Most people know the physical benefits of exercise, but many do not know how invaluable it is for brain health. We live in a world where anxiety and depression are rampant in adults and children alike. More and more people are at risk of brain related illnesses, including ADD/ADHD, Alzheimer’s, dementia, and stroke. We often turn to prescription medication before addressing the real problem, which is that we are becoming a culture of immobile, undernourished citizens. Though nutrition and environment are also important factors in these types of diseases, exercise can be one of your best tools to build a strong, healthy brain.

Studies done on over 5000 people over the age of 65 showed that exercise and movement significantly increased their memory and greatly reduced the risk of Alzheimer’s.  Adults who are sedentary are twice as likely to develop Alzheimer’s and dementia. (6)

A study done on 156 patients diagnosed with a major depressive disorder showed that 30 minutes of exercise each day was just as effective, and in some cases more effective, than prescription medications. (4)

In a similar study, stroke risk was cut by 57% in people who walked as little as 20 minutes a day. (5) Walking can be uniquely beneficial for your brain because it increases circulation of blood, and with it, oxygen and glucose, to the this organ. Walking is not strenuous, so your leg muscles don’t use up extra oxygen and glucose like they do during other forms of exercise. (6) Certain forms of tai chi and yoga have similar effects. In addition, practicing yoga and tai chi has been shown to reduce stress and anxiety through their structured movements and focused breathing techniques.

Also intriguing is a study that showed that one of the three most effective ways to enhance brain function is by learning a new form of movement that challenges you to focus. This could be anything from a new style of dance, to a new form a martial arts, to a new sport, like skiing, etc. The point is for it to be new and challenging for the brain. This has been shown to not only improve short-term memory but to also help in the recovery and preservation of old memories. (The other two most effective ways to enhance the brain are learning a new musical instrument and learning a new language.) (7) Many people could improve their mental performance in school and at work if they got a little exercise every day.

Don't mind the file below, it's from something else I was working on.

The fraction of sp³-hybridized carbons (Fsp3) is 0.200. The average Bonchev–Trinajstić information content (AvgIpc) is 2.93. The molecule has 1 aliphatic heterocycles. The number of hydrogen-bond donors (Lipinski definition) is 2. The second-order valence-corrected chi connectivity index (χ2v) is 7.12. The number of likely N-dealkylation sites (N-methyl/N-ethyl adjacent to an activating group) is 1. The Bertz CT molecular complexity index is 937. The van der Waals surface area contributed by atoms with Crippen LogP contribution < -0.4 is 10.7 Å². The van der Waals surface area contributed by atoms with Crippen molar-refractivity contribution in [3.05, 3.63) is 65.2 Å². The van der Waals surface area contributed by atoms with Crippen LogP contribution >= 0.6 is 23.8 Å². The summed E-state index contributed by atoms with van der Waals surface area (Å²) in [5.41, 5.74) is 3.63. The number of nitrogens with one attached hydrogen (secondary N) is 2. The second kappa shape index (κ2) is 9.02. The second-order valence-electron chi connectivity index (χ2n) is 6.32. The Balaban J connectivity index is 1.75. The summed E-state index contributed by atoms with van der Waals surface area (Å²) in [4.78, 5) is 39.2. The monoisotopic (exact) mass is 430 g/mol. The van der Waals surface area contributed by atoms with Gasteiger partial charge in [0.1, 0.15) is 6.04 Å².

In conclusion, whether you desire to get stronger, lose weight, alleviate anxiety or depression, combat stroke, or simply improve your overall health and wellness you don’t need to compete in marathons to reap the benefits of exercise. Be it dance, yoga, Budokon, tai chi, biking, swimming, walking, etc., the point is to get your body moving. You can be certain that exercise of any form or intensity sans injury will improve the overall health of your body and brain. The most dangerous form of exercise you could do is none. So, get moving and have fun!

Sources:

1)  Willett, Walter. Class Lecture, Institute for Integrative Nutrition. New York. 2005.

(2)  Lando, Laura. Doctors’ New Advice for Joint Pain: Get Moving. Wall Street Journal. New York. April 12, 2011.

(3)  Institute for Integrative Nutrition. Course handouts. New York. 2010.

(4)  Miller, Michael Craig. Understanding Depression. Harvard Health Publications. Cambridge, MA. 2011.

(5)  Medina, John. Brain rules: 12 principles for surviving and thriving at work, home, and school. Seattle, WA: Pear Press. 2010.

(6)  The Human Brain. The Franklin Institute Online. Retrieved from: http://www.fi.edu/learn/brain/exercise.html#physicalexercise on June 26, 2011.

(7)  Doidge, Norman, Bond, Jim. The brain that changes itself: Stories of personal triumph from the frontiers of brain science. Grand Haven, MI: Brilliance Audio. 2008.